Friday, June 22, 2018

SC Administrative Law Court Decisions

SCDMV vs. Nicole M. Momat

South Carolina Department of Motor Vehicles

South Carolina Department of Motor Vehicles

Nicole M. Momat





This matter is an appeal by the South Carolina Department of Motor Vehicles (“Department”) from a Final Order and Decision of the South Carolina Division of Motor Vehicle Hearings (“DMVH”). The DMVH’s Final Order and Decision was issued following an administrative hearing held pursuant to S.C. Code Ann. § 56-5-2951(B)(2) (Supp. 2007). The Department claims that the DMVH erroneously rescinded the driver’s license suspension of Respondent Nicole M. Momat (“Momat”). The Administrative Law Court (“ALC” or “Court”) has jurisdiction to hear this matter pursuant to S.C. Code Ann. § 1-23-660 (Supp. 2007). Upon consideration of the Department’s brief[1], the DMVH’s Final Order and Decision is reversed.


On March 24, 2007, Officer Michael Meiner (“Officer Meiner”) responded to an accident involving Momat’s vehicle on Highway 17 South and Lexington Drive in the town of Mt. Pleasant, South Carolina. Upon arriving at the scene of the incident, Officer Meiner asked Momat a series of questions in order to ensure that she and her children, who were also in the vehicle, were uninjured. Soon thereafter, Officer Meiner noted that there was a strong odor of alcohol emanating from Momat’s person. He also noted that Momat seemed disoriented, that her eyes were bloodshot, and testified that she had told him that “…she had been out until about 3:30 or 4:00, taken a sleeping pill and then three Prozacs before she went to the gym.” Due to these abnormalities, Officer Meiner informed Momat that she was under investigation for driving under the influence (“DUI”). Subsequently, Officer Meiner advised Momat of her Miranda rights and asked her to perform several field sobriety tests. Momat refused to submit to testing. At that time, Officer Meiner placed Momat under arrest for driving under the influence, informed her of her “DUI rights”, and again advised her of her Miranda rights. Officer Meiner then transported Momat to the Mt. Pleasant Police Department where he instructed Officer Wilson to offer her a breathalyzer test.

Officer Wilson is certified DataMaster operator. Prior to testing, Momat was again read her Miranda rights and was informed that she was being videotaped. Officer Wilson then “went through the entire implied consent form,” performed other requisite procedures, and asked her to submit to testing. Momat refused testing. Based on this refusal, Momat was issued a Notice of Suspension pursuant to S.C. Code Ann. § 56-5-2951(A) (Supp. 2007).

Thereafter, pursuant to S.C. Code Ann. § 56-5-2951(B)(2) (2006), Momat filed a request for an administrative hearing to challenge the suspension. An administrative hearing was held on April 23, 2007. Officers Meiner and Wilson testified at the hearing on behalf of the Department. Momat was represented by her attorney at the hearing.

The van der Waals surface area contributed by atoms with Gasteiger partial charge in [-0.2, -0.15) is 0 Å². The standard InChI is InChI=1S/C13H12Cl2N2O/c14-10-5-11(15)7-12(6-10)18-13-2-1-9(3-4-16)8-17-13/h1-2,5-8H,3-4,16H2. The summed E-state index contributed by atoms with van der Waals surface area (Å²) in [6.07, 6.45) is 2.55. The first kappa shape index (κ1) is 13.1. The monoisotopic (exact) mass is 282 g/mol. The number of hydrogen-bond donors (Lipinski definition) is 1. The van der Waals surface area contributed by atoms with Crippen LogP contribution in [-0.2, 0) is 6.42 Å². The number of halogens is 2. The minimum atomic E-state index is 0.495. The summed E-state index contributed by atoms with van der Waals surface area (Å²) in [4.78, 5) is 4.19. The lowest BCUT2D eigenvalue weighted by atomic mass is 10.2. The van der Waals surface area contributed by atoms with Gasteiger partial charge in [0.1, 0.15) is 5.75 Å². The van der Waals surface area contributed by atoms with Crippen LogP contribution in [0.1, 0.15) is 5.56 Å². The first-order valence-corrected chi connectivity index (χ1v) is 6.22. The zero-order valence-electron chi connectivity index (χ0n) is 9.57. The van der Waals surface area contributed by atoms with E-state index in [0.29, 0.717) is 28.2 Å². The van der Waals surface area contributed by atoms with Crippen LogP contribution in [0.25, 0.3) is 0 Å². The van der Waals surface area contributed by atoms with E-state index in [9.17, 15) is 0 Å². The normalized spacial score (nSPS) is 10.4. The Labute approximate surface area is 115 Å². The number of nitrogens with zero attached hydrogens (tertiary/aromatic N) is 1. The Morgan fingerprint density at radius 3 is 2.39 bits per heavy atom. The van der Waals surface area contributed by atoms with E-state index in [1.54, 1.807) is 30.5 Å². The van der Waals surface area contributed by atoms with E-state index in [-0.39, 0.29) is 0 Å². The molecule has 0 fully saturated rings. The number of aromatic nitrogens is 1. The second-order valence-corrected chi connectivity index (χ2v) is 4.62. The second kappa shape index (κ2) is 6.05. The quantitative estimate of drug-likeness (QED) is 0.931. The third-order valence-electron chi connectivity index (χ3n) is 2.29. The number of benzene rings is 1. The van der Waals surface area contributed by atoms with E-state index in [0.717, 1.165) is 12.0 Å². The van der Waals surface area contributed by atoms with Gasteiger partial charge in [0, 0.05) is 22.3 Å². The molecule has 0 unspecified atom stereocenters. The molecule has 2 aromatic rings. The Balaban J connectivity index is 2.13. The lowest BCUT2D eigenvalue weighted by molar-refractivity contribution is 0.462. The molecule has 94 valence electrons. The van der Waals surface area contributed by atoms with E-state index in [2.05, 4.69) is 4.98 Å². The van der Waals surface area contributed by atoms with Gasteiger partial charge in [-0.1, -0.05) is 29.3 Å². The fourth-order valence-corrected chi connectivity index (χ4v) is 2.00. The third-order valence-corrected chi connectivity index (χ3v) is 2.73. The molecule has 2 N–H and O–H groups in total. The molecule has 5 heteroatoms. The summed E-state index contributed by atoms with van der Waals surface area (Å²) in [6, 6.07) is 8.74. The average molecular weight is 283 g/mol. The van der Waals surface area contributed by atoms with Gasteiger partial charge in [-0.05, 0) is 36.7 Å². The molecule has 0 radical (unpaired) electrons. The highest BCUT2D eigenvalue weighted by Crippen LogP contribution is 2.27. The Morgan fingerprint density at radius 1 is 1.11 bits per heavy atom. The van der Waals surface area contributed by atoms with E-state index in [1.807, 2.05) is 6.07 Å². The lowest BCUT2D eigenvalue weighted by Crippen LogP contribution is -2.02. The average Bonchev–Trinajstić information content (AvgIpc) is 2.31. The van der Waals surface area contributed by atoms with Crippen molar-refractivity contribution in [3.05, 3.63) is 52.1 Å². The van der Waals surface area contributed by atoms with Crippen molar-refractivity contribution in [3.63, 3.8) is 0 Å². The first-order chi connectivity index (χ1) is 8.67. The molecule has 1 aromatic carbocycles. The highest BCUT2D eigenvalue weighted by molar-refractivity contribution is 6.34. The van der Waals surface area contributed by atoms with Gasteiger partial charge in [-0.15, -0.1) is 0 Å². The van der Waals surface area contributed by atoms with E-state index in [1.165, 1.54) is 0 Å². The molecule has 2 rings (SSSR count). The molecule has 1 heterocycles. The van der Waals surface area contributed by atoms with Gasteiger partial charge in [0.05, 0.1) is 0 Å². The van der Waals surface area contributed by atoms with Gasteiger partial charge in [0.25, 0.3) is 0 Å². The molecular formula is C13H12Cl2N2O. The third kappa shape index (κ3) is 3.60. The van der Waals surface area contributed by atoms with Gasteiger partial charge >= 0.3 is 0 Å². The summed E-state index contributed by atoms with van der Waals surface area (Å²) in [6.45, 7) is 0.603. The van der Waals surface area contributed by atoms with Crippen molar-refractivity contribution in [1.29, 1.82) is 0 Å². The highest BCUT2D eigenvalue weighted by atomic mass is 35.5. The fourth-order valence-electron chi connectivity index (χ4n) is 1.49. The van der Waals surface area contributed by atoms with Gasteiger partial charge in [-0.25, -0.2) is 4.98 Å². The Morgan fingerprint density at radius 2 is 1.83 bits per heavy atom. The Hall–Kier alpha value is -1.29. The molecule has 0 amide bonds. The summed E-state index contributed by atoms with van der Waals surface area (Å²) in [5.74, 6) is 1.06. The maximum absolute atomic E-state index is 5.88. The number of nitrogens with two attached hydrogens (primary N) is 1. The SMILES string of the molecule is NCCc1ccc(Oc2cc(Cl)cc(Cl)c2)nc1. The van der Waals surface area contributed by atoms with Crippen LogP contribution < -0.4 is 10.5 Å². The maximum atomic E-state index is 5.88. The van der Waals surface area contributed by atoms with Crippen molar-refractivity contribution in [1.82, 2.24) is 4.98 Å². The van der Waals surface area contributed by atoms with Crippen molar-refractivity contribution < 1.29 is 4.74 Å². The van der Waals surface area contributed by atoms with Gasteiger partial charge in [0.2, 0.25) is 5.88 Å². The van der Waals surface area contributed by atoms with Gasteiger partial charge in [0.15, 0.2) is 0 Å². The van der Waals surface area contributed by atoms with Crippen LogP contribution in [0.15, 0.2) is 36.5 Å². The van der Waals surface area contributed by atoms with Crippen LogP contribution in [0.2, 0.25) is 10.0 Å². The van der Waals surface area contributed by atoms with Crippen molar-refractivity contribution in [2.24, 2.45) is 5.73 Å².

On April 26, 2007, the DMVH hearing officer issued a Final Order and Decision, in which she held the following:

I find that Officer Wilson did not meet the burden of proof in this case…There was no evidence either through testimony or documents to show that Respondent was advised of the proper Implied Consent Advisement or what the consequences would be if she took the test…Without evidence that [the Respondent] knew of all of the consequences associated with the taking of and refusal of the Datamaster test, I must conclude that she was prejudiced…Accordingly, the relief requested by the Respondent must be granted.

The Department now appeals.


1.      Was it error for the DMVH hearing officer to rescind Momat’s suspension on the grounds that Officer Wilson failed to offer proof that the proper implied consent advisement was given?


The DMVH is authorized by law to determine contested cases arising from the Department. See S.C. Code Ann. § 1-23-660 (Supp. 2007). Therefore, the DMVH is an “agency” under the Administrative Procedures Act (“APA”). See S.C. Code Ann. § 1-23-310(2) (2005). As such, the APA’s standard of review governs appeals from decisions of the DMVH. See S.C. Code Ann. § 1-23-380 (Supp. 2007); see also Byerly Hosp. v. S.C. State Health & Human Servs. Fin. Comm’n, 319 S.C. 225, 229, 460 S.E.2d 383, 385 (1995). The standard used by appellate bodies, including the ALC, to review agency decisions is provided by S.C. Code Ann. §1-23-380(A)(5) (Supp. 2007).[3] This section provides:

The court may not substitute its judgment for the judgment of the agency as to the weight of the evidence on questions of fact. The court may affirm the decision of the agency or remand the case for further proceedings. The court may reverse or modify the decision [of the agency] if substantial rights of the appellant have been prejudiced because the administrative findings, inferences, conclusions, or decisions are:

(a) in violation of constitutional or statutory provisions;

(b) in excess of the statutory authority of the agency;

(c) made upon unlawful procedure;

(d) affected by other error of law;

(e) clearly erroneous in view of the reliable, probative, and substantial evidence on the whole record; or

(f) arbitrary or capricious or characterized by abuse of discretion or clearly unwarranted exercise of discretion.

S.C. Code Ann. § 1-23-380(A)(5) (Supp. 2007).


The license to operate a motor vehicle upon South Carolina’s public highways is not a property right, but is a mere privilege subject to reasonable regulations in the interests of public safety and welfare. Sponar v. S.C. Dep’t of Pub. Safety, 361 S.C. 35, 39, 603 S.E.2d 412, 415 (Ct. App. 2004) (quoting Summersell v. S.C. Dep’t of Pub. Safety, 334 S.C. 357, 366, 513 S.E.2d 619, 624 (Ct. App. 1999), vacated in part on other grounds, 337 S.C. 19, 522 S.E.2d 144 (1999)), cert. granted, (Nov. 17, 2005). Consistent with this principle, S.C. Code Ann. § 56-5-2950(a) (2006) provides in pertinent part: